chef eli kulp Philadelphia

They’re back! Sort of… Philly’s restaurants open indoors with 25 percent capacity today and Chef Eli Kulp talks about his podcast

With Labor Day over-and-done, a slew of Philadelphia restaurants have taken Mayor Kenney up on his offer to open up indoors at a limit of 25 percent and an extreme selection of safe, spatial distance rules, today September 8. Yes, Governor Wolf says he may allow restaurants to go to 50 percent by September 21, but Wolf ain’t Kenney, so stay tuned on that.

That many long-closed restaurants thought to be desperate are not opening indoors as such as yet – not at 25 percent, buddy, who can make money with that count? – says a lot of what chef-owners and restaurant entrepreneurs think of Kenney’s plan.

A while ago (and thank God I keep everything), I interviewed Eli Kulp, Culinary Director and Founder of High Street Hospitality Group and podcaster, what he thought a Philadelphia – still in the throes of C-19 seating – would look like.

Eli Kulp Ellen Yin High Street on Market
Chef Eli Kulp and Ellen Yin High Street on Market, then…

The respected James Beard-nominated Philly chef, famed for his executive roles at Fork,, and High Street on Market – as well as co-founding their umbrella outfit, the High Street Hospitality Group – gave me a picture of the future of area dining, based on focused calculated estimation. 

“We’re all in the same boat,” he said of Philadelphia restaurants looking to figure out the loans and grants being offered them, and the sustenance of the present. “The rent is the thing that’s killing us most.”

Crystal-balling the topic of Philly’s restaurant future, Kulp imagines that in six months, the government will have to out its trust in “small business owners to do things the right way,” and providing the Coronavirus doesn’t explode again in fall, “maintain a program of social distancing,” with 30 to 50 percent of seating opportunities moved or trimmed out.

“Especially where fine dining is concerned, a place like Fork, it’s going to hurt. Where you have multiple courses of food, bussers, people pouring you fresh wine or water as soon as you sip and put your glass down – being well-treated on a night out, being served what you want when you want it – that will likely change. Figure, during any four-course meal, someone is coming up to you, close, at least 20 times. Waitstaff and bussers are doing the same thing next to your table. There are germs on all of those plates and utensils,” Kulp explained.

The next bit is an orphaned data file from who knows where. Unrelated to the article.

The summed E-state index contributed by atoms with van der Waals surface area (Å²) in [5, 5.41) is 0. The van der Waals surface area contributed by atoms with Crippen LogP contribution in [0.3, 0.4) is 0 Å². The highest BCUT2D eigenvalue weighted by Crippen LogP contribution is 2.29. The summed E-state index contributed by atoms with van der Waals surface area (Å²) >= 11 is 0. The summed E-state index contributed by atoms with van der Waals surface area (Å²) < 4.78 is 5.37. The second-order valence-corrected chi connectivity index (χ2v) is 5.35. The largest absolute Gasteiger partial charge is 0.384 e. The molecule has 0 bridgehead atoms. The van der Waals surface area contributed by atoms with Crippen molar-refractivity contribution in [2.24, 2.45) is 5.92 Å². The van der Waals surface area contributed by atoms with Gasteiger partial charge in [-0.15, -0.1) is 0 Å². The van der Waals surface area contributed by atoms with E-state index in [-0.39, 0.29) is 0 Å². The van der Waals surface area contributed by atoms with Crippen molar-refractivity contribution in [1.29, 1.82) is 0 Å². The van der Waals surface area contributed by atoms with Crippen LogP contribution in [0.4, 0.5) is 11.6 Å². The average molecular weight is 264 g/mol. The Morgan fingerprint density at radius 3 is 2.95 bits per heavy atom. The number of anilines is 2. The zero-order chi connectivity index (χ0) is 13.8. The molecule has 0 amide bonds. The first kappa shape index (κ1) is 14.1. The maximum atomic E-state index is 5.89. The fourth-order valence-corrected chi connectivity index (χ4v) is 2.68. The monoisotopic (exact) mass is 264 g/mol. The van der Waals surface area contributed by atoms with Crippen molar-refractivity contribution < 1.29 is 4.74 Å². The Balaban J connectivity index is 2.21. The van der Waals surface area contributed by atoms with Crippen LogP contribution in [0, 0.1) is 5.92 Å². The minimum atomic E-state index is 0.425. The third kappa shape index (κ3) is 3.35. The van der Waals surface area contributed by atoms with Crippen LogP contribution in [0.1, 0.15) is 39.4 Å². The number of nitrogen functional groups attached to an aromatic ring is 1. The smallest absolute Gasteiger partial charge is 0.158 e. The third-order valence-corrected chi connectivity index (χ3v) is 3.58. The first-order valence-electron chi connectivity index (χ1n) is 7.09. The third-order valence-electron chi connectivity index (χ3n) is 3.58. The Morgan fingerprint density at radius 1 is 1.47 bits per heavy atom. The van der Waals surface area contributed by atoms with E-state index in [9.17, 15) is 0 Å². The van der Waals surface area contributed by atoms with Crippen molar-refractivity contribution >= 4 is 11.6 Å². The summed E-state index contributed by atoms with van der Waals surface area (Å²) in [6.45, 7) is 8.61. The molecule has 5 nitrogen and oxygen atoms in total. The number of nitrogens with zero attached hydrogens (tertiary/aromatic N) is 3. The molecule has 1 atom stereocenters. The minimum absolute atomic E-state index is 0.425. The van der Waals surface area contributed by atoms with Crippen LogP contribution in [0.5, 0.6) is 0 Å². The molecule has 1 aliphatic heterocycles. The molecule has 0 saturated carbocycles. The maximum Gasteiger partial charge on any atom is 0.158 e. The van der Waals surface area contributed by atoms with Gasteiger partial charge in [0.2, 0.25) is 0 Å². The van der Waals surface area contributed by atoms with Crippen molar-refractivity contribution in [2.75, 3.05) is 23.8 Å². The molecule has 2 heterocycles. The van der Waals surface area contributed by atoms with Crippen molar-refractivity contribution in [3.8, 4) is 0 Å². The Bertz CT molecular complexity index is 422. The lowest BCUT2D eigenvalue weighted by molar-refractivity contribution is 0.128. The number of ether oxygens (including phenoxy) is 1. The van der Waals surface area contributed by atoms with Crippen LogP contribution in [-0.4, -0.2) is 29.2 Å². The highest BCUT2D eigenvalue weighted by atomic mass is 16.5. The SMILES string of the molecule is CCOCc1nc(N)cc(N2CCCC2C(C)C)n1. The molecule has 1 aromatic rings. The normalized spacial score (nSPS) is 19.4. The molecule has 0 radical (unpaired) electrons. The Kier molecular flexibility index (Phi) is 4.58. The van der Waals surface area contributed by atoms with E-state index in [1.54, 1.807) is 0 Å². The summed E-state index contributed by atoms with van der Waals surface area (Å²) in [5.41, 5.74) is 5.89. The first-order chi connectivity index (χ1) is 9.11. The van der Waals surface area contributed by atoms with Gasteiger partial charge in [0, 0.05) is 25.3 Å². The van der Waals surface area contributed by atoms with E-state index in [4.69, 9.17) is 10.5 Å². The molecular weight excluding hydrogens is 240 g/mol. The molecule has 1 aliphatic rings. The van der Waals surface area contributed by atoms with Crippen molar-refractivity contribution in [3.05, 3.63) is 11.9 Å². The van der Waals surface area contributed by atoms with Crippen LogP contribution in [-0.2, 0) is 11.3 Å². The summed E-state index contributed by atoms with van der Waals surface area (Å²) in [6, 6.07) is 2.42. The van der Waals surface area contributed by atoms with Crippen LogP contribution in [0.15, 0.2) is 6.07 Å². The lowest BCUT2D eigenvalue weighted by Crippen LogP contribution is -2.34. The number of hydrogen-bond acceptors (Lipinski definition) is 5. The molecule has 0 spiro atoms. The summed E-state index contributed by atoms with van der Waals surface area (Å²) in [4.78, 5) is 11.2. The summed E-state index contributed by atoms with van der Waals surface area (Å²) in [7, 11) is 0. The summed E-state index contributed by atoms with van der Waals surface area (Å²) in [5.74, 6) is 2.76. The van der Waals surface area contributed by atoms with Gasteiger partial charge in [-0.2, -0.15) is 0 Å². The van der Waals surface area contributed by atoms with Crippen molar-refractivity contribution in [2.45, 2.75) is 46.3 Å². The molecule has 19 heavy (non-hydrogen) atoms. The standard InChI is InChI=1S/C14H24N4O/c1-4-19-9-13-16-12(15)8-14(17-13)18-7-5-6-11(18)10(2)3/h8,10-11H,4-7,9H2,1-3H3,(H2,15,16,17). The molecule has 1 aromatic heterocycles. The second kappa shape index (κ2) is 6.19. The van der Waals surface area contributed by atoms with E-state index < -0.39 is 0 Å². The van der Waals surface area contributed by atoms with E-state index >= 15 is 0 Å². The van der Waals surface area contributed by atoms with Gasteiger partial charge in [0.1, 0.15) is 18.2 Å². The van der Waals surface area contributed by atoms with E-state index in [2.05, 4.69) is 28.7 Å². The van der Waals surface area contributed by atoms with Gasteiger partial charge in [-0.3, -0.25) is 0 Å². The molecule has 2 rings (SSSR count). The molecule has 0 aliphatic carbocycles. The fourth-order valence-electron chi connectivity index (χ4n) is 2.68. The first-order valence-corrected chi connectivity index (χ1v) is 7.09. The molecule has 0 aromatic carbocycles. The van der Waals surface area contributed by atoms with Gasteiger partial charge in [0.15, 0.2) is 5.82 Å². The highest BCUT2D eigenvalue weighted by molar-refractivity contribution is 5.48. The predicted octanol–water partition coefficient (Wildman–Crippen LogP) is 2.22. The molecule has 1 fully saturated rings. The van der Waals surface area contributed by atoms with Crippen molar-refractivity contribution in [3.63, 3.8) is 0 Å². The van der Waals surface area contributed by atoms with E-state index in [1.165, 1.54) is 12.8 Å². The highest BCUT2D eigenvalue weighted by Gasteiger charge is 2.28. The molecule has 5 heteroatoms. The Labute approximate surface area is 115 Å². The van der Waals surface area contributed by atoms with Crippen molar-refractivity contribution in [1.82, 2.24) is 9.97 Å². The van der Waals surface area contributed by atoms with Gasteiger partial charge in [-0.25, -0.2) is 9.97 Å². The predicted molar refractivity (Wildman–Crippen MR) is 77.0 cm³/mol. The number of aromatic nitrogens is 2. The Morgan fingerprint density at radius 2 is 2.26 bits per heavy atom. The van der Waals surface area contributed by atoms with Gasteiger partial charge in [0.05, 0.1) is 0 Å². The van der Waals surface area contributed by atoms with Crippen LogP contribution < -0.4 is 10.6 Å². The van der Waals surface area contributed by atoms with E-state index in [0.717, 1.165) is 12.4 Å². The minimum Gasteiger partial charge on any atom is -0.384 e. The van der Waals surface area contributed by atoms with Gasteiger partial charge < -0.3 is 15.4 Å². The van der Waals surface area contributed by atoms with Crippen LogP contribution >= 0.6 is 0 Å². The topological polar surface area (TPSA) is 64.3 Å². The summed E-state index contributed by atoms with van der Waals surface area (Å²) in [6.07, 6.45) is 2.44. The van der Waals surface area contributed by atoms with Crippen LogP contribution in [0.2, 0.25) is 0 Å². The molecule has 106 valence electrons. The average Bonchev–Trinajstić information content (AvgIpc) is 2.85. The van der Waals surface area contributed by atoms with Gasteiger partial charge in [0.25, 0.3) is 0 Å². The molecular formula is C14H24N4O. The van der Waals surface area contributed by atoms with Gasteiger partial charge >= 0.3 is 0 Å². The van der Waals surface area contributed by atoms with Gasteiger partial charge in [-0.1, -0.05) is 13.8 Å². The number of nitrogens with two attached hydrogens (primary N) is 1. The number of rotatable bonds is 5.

He continued, “After this, things are going to get very sterile when it comes to the fine dining level – so much so that I’m not sure diners are going to want it. We’ll have to make them feel comfortable. And if that means a pre-purchased meal where you know what you’re getting before you get there, where no server comes to your table too often with wine already opened – which you’ll pour yourself, just as you will water, which will already be on the table – that’s the new normal. You’ll be experiencing the flavors. The service model is what will change.”

You can tell me, starting tonight, if that’s what you’re experiencing during your dining and drinking within a restaurant’s four walls. 

Chef Eli Kulp

Then there is his other, still fresh culinary-directed gig: as a podcaster for the local Radiokismet studio networks “The CHEF Radio Podcast” with Eli Kulp” (as well as Spotify). Here, Kulp proves that he has found (with episodes up through July) another calling in which he excels, with import and emotion.

Chef Radio Podcast Eli Kulp

Here’s hoping Kulp keeps this “CHEF” up beyond those episodes – the show is so good, and revealing with guests such as local chef usual suspects Michael Solomonov, Nic Elmi and Jen Carroll all talking about their inner lives and demons, as well as old-world restaurant ideals, new conceits, fresh menus, and frank looks at an industry in trouble due to the raging pandemic.

“I wanted people to know – I wanted to know for myself – that I had a struggle getting back from the accident (Kulp was famously made into a paraplegic due to a 2015 Amtrak disaster), and that I could survive, thrive and make a new life for myself and my work,” said Kulp.


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